John's Journal...

Successful Deer Hunting’s Top Secret – Match Tactics to Terrain for Success

Day 4: Hunting Thick Cover for Deer

Editor’s Note: You know the deer are there – yet you can’t seem to get a buck in your sights. You may be hunting your area all wrong. And, if you do jump a buck, don’t fall for the often-repeated advice that they’ll stop and take a last look at you before they disappear. Most will tear out of a region without a backward glance.

Look to Thick Cover to Beat the Crowds:

Click for Larger ViewThere is one more characteristic you must look for after you’ve done other scouting to find the feeding, bedding and mating areas and the trails the deer like to use to these places. Many diligent deer hunters who have done their homework fail in their scouting, if they overlook hunting pressure as a factor. No matter how well a sportsman learns his woods and his deer’s habits and has calculated where the deer should be during the season, this one variable is often not considered. When hunters move-into the woods and begin to shoot at deer, and harass deer the animals often will change from their usual feeding and bedding habits. Sometimes the deer will become nocturnal and feed and move only at night. Click for Larger ViewWhen this occurs, only the sportsman who knows how to hunt the pressure really stands a good chance of bagging a buck. Make a special note as to where the thickest cover is in your woods, because that’s where the deer will head when excessive hunting pressure interrupts their normal routines. When there are a lot of hunters in the woods, the older, smarter bucks will move into these heavily-protected regions that may be big briar thickets, fallen treetops or deep sage grass to hide where a hunter may be able to walk by to within 10 feet of them and never see the deer.

If, after the first day of the season, you fail to see your deer in the regions where they’re supposed to be, check the thick places. Fresh trails should be leading in and out of the heavy cover. Once you find that the deer are utilizing the thick places, there are two tactics that you may try. First, you can take a stand on the edge of the thick stuff before daylight.Click for Larger View If the deer have become nocturnal from the hunting pressure, you may be able to surprise a buck as he comes from his feeding area and tries to move into the protection of the dense cover before the first light. The second tactic is to get into the cover with the deer. I’ve known hunters who crawl on their hands and knees through briars and brambles to get into thick places to wait in ambush for a big buck.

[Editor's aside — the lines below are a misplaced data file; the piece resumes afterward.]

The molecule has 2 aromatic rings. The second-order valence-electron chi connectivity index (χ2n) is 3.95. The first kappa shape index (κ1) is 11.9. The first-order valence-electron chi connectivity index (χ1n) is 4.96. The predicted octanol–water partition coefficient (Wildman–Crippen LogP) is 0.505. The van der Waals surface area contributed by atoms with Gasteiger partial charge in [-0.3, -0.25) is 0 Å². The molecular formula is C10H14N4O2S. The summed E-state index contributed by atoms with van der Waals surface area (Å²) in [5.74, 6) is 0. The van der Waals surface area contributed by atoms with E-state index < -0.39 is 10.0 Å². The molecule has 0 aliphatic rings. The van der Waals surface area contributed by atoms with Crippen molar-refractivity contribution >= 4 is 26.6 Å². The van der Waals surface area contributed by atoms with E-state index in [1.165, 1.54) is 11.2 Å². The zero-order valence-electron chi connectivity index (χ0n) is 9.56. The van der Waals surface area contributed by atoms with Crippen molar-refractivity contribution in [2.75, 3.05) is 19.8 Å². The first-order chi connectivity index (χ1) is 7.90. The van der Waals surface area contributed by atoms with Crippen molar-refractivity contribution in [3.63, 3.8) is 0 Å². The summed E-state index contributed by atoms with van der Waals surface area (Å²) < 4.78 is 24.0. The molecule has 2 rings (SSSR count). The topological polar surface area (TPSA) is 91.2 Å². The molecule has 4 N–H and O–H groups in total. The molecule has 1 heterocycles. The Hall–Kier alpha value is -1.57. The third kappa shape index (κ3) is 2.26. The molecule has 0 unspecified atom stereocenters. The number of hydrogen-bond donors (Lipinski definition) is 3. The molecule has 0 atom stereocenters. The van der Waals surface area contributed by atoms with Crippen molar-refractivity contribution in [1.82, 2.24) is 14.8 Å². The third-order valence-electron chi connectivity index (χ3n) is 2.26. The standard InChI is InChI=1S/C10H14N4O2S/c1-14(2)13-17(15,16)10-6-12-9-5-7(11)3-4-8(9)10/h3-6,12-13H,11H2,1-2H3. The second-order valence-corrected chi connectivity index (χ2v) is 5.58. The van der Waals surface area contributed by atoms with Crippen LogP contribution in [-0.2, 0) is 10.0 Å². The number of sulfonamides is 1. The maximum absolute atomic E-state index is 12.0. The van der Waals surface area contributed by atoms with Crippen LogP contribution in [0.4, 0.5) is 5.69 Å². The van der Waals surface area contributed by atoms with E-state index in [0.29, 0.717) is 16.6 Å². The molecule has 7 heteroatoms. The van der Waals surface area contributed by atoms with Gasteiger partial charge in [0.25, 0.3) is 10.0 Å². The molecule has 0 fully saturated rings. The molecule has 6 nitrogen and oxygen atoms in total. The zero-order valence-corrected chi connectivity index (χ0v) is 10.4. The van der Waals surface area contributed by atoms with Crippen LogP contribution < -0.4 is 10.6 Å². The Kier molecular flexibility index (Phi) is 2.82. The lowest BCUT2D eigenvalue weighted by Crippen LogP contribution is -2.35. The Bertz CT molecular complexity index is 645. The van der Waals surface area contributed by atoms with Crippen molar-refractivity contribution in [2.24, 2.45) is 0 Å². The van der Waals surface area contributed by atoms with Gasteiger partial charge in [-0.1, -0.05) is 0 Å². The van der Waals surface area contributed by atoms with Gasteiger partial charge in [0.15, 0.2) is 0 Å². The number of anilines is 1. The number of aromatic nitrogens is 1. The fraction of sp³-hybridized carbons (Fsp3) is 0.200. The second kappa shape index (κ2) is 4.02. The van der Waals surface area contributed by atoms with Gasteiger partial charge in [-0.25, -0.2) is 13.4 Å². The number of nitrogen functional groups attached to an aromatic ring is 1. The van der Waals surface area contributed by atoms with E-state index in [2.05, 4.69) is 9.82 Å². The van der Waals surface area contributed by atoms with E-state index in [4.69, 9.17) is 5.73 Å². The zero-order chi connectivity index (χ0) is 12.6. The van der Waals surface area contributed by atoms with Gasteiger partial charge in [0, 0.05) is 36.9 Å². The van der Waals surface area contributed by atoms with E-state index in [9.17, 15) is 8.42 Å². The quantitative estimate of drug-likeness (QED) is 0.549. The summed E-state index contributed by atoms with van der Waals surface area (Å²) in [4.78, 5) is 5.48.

My hunting buddy, James, once told me, “I’ve got this one spot where I usually can get an older buck out of every year. I have to low-crawl for about 30-yards through galberry thickets and briars. When I get in there, I only can see about 10 yards, and for that reason I hunt with a shotgun and buckshot. Click for Larger ViewWhen a deer comes sneaking through, he’s usually going to be extremely close, and I have to sit really still. In close quarters like that, I always use a masking scent. I usually plan to fire at least three times, quickly, before the deer gets out of sight. Sitting still in a thick place for 8 to 12 hours is miserable. But when everyone else is walking-around in the clean woods, I generally can take a nice buck in my thick place.”

Tomorrow: Finding Someone Who’s Had Deer Hunting Success on the Property You Hunt

Check back each day this week for more about "Successful Deer Hunting’s Top Secret – Match Tactics to Terrain for Success "

Day 1: Learn White-Tailed Deer Methodology
Day 2: Learn the Terrain and Consult with Specialists to Help You Take a White-Tailed Buck
Day 3: Mapping Out Your Deer Hunting Strategy After Consulting with the Specialists
Day 4: Hunting Thick Cover for Deer
Day 5: Finding Someone Who’s Had Deer Hunting Success on the Property You Hunt

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Entry 637, Day 4